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House votes to remove protections for gray wolves
The House passed a bill Friday that would remove federal protections for the gray wolf, allowing ranchers, hunters and others to kill the animals.
The Manage Our Wolves Act passed 196-180, mainly with Republican support. It would direct the Fish and Wildlife Service (FWS) to end Endangered Species Act protections for the species and prohibit lawsuits challenging the removal.
The GOP and many western states have long argued that four decades of federal protections have been too successful in bringing the wolf back from the brink of extinction, and the species now poses a significant threat to livestock, pets and humans.
The Obama administration had determined that the gray wolf no longer needs protections, and removed them. But a federal court in 2014 overturned that decision, saying that the FWS didn't show that the species was sufficiently recovered.
Under the GOP's bill, landowners, hunters and others would be allowed to kill gray wolves, unless the states decide to implement their own protections.
"This underscores the extent to which the Fish and Wildlife Service has been hamstrung in implementing the objectives of the Endangered Species Act," Rep. Bruce Westerman (R-Ark.), chairman of the House Natural Resources Committee's oversight panel, said on the House floor Friday before the vote.
"Rather than spend its limited resources protecting vulnerable species, litigation activists have forced the agency to continuously defend every action," he said. "In this case, despite scientific evidence collected by multiple administrations on both sides of the aisle showing that the gray wolf populations have recovered and thrived, the agency remains bogged down in costly, neverending litigation."
Many Republicans speaking in favor of the bill framed the gray wolf as a violent predator and told stories from their districts of the animals killing livestock or pets or wreaking havoc in other ways.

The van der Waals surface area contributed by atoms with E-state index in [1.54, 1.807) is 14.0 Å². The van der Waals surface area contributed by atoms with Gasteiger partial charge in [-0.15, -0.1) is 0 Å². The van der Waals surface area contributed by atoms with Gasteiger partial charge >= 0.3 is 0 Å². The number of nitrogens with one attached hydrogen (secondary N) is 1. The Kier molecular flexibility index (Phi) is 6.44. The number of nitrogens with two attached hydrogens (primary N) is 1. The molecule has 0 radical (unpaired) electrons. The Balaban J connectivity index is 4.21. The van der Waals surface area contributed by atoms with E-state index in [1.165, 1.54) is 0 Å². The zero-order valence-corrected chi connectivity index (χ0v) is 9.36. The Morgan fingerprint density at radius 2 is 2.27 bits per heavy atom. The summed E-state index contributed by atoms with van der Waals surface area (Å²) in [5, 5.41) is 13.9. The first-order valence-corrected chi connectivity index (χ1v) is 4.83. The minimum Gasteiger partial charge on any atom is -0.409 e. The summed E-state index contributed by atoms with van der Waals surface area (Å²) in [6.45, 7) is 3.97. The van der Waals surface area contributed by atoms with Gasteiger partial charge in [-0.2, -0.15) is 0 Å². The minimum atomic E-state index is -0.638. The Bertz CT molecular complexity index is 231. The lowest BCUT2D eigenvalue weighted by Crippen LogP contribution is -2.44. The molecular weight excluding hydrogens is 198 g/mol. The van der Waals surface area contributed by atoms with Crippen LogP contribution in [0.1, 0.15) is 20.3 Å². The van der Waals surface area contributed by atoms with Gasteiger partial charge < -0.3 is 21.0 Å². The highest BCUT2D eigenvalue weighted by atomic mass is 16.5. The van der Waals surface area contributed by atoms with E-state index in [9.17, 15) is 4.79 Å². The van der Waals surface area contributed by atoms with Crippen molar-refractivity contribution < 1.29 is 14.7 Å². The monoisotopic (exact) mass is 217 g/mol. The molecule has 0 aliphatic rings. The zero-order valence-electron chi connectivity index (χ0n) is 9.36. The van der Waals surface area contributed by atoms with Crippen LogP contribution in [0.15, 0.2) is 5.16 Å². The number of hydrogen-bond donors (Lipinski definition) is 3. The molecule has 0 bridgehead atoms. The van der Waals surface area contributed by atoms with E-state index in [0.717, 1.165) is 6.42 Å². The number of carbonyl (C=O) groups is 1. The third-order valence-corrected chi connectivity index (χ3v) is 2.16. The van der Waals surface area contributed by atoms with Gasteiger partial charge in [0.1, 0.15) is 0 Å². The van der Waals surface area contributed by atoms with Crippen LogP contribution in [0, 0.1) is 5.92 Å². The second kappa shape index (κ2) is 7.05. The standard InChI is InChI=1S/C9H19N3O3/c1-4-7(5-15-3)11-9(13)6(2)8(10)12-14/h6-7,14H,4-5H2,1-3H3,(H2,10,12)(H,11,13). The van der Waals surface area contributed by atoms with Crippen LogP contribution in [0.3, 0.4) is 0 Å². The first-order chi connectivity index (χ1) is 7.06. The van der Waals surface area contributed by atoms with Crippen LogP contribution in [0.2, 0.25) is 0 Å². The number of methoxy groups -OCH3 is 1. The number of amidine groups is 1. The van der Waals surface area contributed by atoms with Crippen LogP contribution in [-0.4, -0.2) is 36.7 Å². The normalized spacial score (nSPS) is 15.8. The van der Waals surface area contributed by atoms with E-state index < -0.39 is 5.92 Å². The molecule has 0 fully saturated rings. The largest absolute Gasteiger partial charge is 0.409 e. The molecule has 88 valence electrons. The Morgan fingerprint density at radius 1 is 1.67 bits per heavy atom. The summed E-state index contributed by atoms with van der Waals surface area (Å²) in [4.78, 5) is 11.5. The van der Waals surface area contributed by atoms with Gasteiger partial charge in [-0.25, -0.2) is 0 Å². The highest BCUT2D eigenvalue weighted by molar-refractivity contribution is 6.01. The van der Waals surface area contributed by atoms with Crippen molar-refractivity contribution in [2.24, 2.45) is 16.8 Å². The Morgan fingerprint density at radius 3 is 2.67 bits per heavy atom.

"If you live in the suburbs of Washington, D.C., it's not a problem. If you live in Madison, Wis., it's not really a problem," said Rep. Sean Duffy (R-Wis.), the bill's lead sponsor. "And you can make the argument that the pretty little puppy of the wolf, it's so pretty and beautiful, and we have to protect it."
Duffy said removing protections would be "good for the environment. It's good for the wolves, it's good for the cattle, it's actually really good for our deer population."
Democrats accused the GOP of overstating the problems with wolves. They said the species, which once roamed nearly the entire contiguous United States before humans decimated the population, is critical to maintaining health ecosystems.
"They still inhabit just a fraction of their historic range, and continued protection under the Endangered Species Act is necessary," said Rep. Don Beyer (Va.), the top Democrat on the Natural Resources oversight subpanel, and its likely chairman come January, since Democrats attained the House majority in last week's elections.
"It's important that we continue to protect the fewer than 6,000 that we have in the lower 48," he said.
Rep. Peter DeFazio (D-Ore.) said his district has a wolf breeding program, and it hasn't caused the problems the Republicans warned about.
"We are not having catastrophic predation on cattle in southern Oregon, and we could accommodate more wolves," he said.
"A lot of this is based on some sort of gut-level historic fear or hatred of predators that has been passed down from generation to generation. We can have a healthy wolf population and you can still do good husbandry for cattle."